Cape May Confidential
We dined last night at Martini Beach and, sure enough, I snagged a parking space across the street. I still have rolls of quarters in the console from the Newport Film Festival in June, so we gouged the meter and climbed the stairs.
From the balcony dining area you can watch the passing scene with a great perspective. The service is always terrific, though the wine list is, well, a list. But they can make a wonderful, frosty martini, and the manager found a glass of Sauvignon Blanc that went nicely with the outstanding tuna. It was a fabulous meal and the place was packed. I think Cape May is quite crowded this year, and I’m guessing a lot of people have substituted this for a trip to the islands or a cruise. A great many out-of-state plates, some from quite a distance. Restaurants are not hard to get into, meaning that a lot of people are cooking their own meals.
This morning, as is my habit, I awoke at about 6:30, wrote a couple of columns, and then figured that the Sunday Times would have arrived. I hiked two blocks over to the sister property, Congress Hall, and found the newspaper and a cup of coffee. I encountered a guy with three tennis rackets, waiting for a triple shot of espresso. He then went outside to smoke. The humidity is about 98 percent. I told him he was going for the trifecta, and he smiled, telling me I was right. He said he had to change his shirt twice yesterday. I thought he was lucky he didn’t have to change his heart.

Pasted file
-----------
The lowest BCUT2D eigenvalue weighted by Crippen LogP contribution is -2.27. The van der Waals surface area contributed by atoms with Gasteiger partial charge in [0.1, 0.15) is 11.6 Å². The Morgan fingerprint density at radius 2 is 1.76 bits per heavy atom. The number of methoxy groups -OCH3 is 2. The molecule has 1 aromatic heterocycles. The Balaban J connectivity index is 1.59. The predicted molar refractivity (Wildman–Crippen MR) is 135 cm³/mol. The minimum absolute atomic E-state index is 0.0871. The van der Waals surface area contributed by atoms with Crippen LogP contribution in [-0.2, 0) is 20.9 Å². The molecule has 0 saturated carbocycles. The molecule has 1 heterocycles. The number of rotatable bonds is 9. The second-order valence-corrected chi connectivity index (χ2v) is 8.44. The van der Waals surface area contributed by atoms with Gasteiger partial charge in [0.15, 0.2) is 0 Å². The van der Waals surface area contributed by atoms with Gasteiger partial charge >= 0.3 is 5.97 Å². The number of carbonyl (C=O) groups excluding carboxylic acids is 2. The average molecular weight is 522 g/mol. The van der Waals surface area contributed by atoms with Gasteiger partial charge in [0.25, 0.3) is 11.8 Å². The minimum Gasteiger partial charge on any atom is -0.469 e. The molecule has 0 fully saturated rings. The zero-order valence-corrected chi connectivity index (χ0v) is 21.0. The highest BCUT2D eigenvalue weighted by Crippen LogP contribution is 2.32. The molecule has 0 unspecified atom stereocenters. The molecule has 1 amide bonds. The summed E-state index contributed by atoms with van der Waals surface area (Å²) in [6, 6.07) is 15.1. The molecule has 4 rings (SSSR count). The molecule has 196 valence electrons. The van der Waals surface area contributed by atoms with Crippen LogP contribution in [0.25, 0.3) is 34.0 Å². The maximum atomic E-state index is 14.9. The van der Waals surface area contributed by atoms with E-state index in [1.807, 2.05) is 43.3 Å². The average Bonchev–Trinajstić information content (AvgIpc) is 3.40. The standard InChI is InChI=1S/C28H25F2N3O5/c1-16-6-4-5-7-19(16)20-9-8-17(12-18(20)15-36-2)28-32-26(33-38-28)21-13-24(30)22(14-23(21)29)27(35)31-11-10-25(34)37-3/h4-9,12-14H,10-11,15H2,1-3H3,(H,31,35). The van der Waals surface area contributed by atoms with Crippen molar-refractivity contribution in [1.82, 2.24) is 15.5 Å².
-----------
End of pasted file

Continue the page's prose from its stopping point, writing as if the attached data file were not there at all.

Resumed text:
I strolled over to the beach. Coffee is not a drink for me, more like a ritual. It’s the excuse to put the dogs in the truck and get some biscuits in the morning, or to have after a nice meal alongside a brandy. But coffee itself is not what I need in my system, so it’s sort of an accessory, like my hat. I sat with my coffee and Times on a bench overlooking the water and the power walkers, joggers, runners, and bike riders in the passing scene. (They can use the mile-long strip until 10 am.)
To each his or her own, but a lot of them looked very unhappy to me, and very temporary. You can tell the real runners by their posture and build, and their technique. For the rest, it appeared to be the exercise equivalent of lip service.
Bad storms last night, it seems, but the sun is out this morning. I’ve got three books and the Times, and the surf awaits.
Scenes from Cape May:
© Alan Weiss 2009. All rights reserved.